Another personal favorite part of this words-realm has to do with hearing words and writing them down as they sound. One of my many ways of keeping the bills paid (or within reach) involves the scoring of standardized tests, from all over the country and from school-grade levels ranging from third grade well into high school (I try to make a practice of avoiding terms like “9th” through “12th” as grades, referring to high-schoolers; the less treadmill an “education” is, the better). One of the fun parts of those gigs is reading papers with creative spellings, where some kid knows a word (and often even uses it properly), but has never knowingly seen it in print, so it can take one of us “readers” several moments to decipher the intentions from the context.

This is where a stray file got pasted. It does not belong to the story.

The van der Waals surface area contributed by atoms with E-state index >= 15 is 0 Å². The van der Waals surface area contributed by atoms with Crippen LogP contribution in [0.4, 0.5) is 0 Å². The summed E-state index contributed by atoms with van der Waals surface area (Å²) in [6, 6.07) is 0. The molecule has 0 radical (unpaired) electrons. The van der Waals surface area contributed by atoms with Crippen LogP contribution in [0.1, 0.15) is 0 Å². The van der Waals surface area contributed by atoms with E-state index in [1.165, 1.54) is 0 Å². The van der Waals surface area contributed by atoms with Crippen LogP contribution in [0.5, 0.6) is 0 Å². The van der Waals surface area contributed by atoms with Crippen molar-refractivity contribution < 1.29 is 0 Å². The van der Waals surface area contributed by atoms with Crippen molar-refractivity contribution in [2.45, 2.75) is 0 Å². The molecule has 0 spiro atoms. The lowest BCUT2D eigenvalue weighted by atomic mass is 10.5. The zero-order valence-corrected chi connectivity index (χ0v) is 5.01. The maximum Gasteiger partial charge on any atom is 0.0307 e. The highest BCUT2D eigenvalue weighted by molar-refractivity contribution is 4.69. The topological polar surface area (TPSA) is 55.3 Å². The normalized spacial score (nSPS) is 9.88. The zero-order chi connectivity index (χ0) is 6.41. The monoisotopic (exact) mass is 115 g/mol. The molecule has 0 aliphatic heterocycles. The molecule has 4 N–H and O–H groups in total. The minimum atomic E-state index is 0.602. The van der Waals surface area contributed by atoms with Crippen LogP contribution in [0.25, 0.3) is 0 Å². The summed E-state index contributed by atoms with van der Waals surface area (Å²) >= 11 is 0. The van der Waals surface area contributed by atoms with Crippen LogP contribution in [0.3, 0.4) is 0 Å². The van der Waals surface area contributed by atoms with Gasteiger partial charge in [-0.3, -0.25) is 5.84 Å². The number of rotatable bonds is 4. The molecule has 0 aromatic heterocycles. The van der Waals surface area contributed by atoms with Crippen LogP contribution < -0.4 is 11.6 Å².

However, as the saying goes, “. . . when I was no longer a child, I put away childish things. . . .” I believe that when we alleged “adults” are trying to write coherently, it behooves us to pay attention to these matters. We not only look more intelligent to our readers when we do so, we also present an appearance of knowing how to write in our allegedly “native” language! So today’s blog is about those words (well, a few of the more common ones) that get constantly mixed up in modern discourse. The problem is, we often write the way we speak, and seldom stop to check a dictionary to find out if the word we think we’ve heard is the right one, since they sound the same.